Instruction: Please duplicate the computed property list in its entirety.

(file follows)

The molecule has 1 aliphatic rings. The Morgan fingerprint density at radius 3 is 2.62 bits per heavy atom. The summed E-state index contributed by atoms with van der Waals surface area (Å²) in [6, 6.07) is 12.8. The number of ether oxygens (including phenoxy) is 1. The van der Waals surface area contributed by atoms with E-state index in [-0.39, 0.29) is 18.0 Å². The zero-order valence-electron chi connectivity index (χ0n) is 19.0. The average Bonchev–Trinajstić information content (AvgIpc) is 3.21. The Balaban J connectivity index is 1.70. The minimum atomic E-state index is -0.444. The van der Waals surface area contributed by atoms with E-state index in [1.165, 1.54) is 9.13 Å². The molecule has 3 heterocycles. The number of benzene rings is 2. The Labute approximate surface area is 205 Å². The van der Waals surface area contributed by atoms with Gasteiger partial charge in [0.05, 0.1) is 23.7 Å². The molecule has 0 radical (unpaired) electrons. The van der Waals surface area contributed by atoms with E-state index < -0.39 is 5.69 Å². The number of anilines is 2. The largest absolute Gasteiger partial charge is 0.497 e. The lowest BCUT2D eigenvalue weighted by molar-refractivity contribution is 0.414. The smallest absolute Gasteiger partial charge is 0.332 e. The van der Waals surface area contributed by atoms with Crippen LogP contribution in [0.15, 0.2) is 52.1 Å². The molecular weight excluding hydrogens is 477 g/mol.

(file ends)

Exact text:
The molecule has 1 aliphatic rings. The Morgan fingerprint density at radius 3 is 2.62 bits per heavy atom. The summed E-state index contributed by atoms with van der Waals surface area (Å²) in [6, 6.07) is 12.8. The number of ether oxygens (including phenoxy) is 1. The van der Waals surface area contributed by atoms with E-state index in [-0.39, 0.29) is 18.0 Å². The zero-order valence-electron chi connectivity index (χ0n) is 19.0. The average Bonchev–Trinajstić information content (AvgIpc) is 3.21. The Balaban J connectivity index is 1.70. The minimum atomic E-state index is -0.444. The van der Waals surface area contributed by atoms with E-state index in [1.165, 1.54) is 9.13 Å². The molecule has 3 heterocycles. The number of benzene rings is 2. The Labute approximate surface area is 205 Å². The van der Waals surface area contributed by atoms with Gasteiger partial charge in [0.05, 0.1) is 23.7 Å². The molecule has 0 radical (unpaired) electrons. The van der Waals surface area contributed by atoms with E-state index < -0.39 is 5.69 Å². The number of anilines is 2. The largest absolute Gasteiger partial charge is 0.497 e. The lowest BCUT2D eigenvalue weighted by molar-refractivity contribution is 0.414. The smallest absolute Gasteiger partial charge is 0.332 e. The van der Waals surface area contributed by atoms with Crippen LogP contribution in [0.15, 0.2) is 52.1 Å². The molecular weight excluding hydrogens is 477 g/mol.